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They Specialize In Big Military Equipment
If you’re looking for used military equipment, C & C Equipment is a good place to start. Owner Clinton Chitwood has bought and sold more than 100 Unimogs alone in the past decade. “We’ve probably sold more Unimogs than anyone else in the country,” says Chitwood.
  Featured in FARM SHOW (Vol. 34, No. 6) for its Unimog and converted truck sales, the business has grown since that time. A visit to the company website shows photos, price tags and features of dozens of dozers, military surplus trucks and, of course, several Unimogs.
  Many of the rigs are low mileage. The $22,999 Unimog is a 1987 model with a little over 2,000 miles and less than 30 hrs. on it. A very clean, 1984 5-ton military cargo truck has only 4,000 miles on it, was rebuilt around 2007, and is priced at only $9,999. A 1991 Humvee with around 13,000 miles on it is priced at $15,999.
  Not all of Chitwood’s equipment is decades old nor is it all military surplus. The “For Sale” listing includes a 2015 Bobcat skid steer, a 2012 Toyota forklift and a 2012 Deere backhoe/loader for $39,999.
  Tracked equipment is a mix of military surplus and civilian brands. However, trucks and attachments, like the $2,000 expandable shop van, are generally military in nature. So is the impressive list of parts designated for 2 1/2 and 5-ton trucks.
  “I’ve been dealing in military surplus for the past 11 years,” says Chitwood. “I bought a surplus truck for myself, and a customer said he was looking for something similar.”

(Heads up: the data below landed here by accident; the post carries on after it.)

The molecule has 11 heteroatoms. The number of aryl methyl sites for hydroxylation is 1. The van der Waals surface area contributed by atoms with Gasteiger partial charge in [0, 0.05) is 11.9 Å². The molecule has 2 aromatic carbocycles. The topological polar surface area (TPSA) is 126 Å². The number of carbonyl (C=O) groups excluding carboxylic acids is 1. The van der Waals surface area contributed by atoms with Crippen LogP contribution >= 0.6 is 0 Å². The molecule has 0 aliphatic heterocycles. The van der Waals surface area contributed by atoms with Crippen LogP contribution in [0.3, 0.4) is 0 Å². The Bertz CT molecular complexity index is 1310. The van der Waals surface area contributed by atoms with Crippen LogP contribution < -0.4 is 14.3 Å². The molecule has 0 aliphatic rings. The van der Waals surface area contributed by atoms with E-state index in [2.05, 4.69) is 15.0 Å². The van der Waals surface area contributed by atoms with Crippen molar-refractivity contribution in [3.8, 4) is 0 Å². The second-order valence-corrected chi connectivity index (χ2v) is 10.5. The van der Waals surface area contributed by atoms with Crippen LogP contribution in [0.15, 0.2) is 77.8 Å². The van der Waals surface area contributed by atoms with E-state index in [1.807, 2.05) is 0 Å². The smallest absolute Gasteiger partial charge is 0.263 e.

That was 500 surplus military trucks ago. Chitwood specializes in 6 by 6 2 1/2-ton and 5-ton trucks. He has sold them to potato farmers, grain farmers and watermelon farmers, among many others.
  “We have around 75 pieces of equipment here now, as well as thousands of parts, new and used,” says Chitwood. “We part out trucks and other equipment and have almost every part used in 2 1/2-ton and 5-ton military trucks.”
  One thing that has changed over the years is the age of the equipment. While he still has a lot of trucks from the 1980’s in stock, more and more are from the late 1990’s and early 2000’s.
  “We used to get trucks from the 1960’s and 70’s,” says Chitwood. “They were mechanically simple and easy to work on. Now we are getting into the electronic transmissions and newer mechanics.”
  Contact: FARM SHOW Followup, C & C Equipment, 4111 State Road 45, Nashville, Ind. 47448 (ph 812 336-2894; sales@ccsurplus.com; www.ccsurplus.com).

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2017 - Volume #41, Issue #5